• @DavidRaveh Like others I'm somewhat skeptical. If GradCafe is to be trusted, several "elite schools" have already started sending out acceptance notifications anyway.
    – Anyon
    Commented Feb 10 at 23:03

Could be anything, from department, university, state, to funding agency guidelines. The university is part of a huge bureaucracy, so there is no shortage of guidelines.

  • Ok, but what's the logic behind the guideline (there must be some reason, right??) Commented Feb 10 at 11:17
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    @DavidRaveh In my experience, you can't expect to always find logic in bureaucracy, but perhaps this could be a department having made their recommendation that then has to be approved/rubberstamped by someone at a higher level.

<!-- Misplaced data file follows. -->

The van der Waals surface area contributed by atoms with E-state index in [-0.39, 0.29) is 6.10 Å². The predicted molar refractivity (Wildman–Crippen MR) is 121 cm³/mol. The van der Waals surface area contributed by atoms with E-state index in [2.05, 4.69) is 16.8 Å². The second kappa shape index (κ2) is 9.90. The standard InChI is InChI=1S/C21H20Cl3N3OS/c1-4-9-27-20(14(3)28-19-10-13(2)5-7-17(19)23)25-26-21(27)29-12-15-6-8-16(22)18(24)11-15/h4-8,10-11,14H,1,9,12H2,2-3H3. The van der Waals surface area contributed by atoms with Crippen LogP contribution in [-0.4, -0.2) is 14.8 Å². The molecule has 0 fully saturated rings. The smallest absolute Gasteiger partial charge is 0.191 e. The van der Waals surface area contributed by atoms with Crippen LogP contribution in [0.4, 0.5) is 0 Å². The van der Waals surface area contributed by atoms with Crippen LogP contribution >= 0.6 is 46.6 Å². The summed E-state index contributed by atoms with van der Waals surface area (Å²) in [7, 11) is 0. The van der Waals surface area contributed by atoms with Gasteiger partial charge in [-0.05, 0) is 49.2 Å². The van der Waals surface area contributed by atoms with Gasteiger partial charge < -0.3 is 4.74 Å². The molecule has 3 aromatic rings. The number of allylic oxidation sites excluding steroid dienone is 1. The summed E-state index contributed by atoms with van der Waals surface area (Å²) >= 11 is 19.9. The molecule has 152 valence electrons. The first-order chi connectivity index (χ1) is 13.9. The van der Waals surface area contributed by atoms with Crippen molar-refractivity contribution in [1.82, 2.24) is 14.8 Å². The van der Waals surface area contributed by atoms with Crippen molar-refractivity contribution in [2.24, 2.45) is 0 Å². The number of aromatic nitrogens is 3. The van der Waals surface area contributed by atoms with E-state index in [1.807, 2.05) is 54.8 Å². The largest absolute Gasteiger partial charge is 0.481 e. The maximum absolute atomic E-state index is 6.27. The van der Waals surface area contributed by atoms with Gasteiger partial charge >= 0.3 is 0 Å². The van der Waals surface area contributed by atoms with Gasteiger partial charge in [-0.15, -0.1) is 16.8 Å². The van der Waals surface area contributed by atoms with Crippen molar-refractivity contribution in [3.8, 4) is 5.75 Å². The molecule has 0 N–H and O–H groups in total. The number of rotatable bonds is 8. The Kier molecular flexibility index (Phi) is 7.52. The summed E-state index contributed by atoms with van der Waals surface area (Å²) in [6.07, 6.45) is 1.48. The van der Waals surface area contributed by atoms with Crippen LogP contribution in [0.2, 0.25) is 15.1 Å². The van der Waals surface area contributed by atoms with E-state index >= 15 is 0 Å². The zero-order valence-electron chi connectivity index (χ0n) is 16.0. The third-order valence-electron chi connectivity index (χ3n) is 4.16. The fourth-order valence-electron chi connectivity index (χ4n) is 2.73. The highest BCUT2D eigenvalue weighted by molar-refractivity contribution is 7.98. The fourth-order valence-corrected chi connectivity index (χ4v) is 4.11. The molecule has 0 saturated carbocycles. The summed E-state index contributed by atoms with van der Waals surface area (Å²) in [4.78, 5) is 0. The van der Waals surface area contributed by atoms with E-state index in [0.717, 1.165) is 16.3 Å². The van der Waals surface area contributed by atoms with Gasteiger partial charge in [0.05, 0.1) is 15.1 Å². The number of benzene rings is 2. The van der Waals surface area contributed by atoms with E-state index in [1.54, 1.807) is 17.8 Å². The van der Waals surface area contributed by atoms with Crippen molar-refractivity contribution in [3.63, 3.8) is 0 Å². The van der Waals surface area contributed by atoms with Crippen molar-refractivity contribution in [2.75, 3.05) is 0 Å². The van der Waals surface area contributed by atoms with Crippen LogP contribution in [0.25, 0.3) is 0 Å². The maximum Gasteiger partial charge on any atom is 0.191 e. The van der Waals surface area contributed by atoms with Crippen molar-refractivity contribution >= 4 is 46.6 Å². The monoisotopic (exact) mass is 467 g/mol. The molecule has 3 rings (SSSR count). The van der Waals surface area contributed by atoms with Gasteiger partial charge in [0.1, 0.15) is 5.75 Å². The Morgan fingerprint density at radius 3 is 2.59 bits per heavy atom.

– Anyon
    Commented Feb 10 at 11:22
  • @Anyon I see, that makes sense to me. I would encourage you to make this an answer so people can vote on it Commented Feb 10 at 11:25
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    @Anyon Related, a lot of bureaucratic weirdness falls into two categories: Things that made sense a long time ago but can't easily be changed (sometimes due to one annoying stakeholder), and rules put into place as the result of one-time failures. None of these make sense except to the people who were there at the time.
    – Anonymous
    Commented Feb 10 at 18:59

I asked my professor this question yesterday, and he had no idea. This is the email he sent me today:

I think I finally remembered/understood what is going on: many of the elite schools have an agreement on the earliest date that an applicant can be informed of an admission offer (I’m guessing mid-February), and the earliest date by which they must accept (mid-April).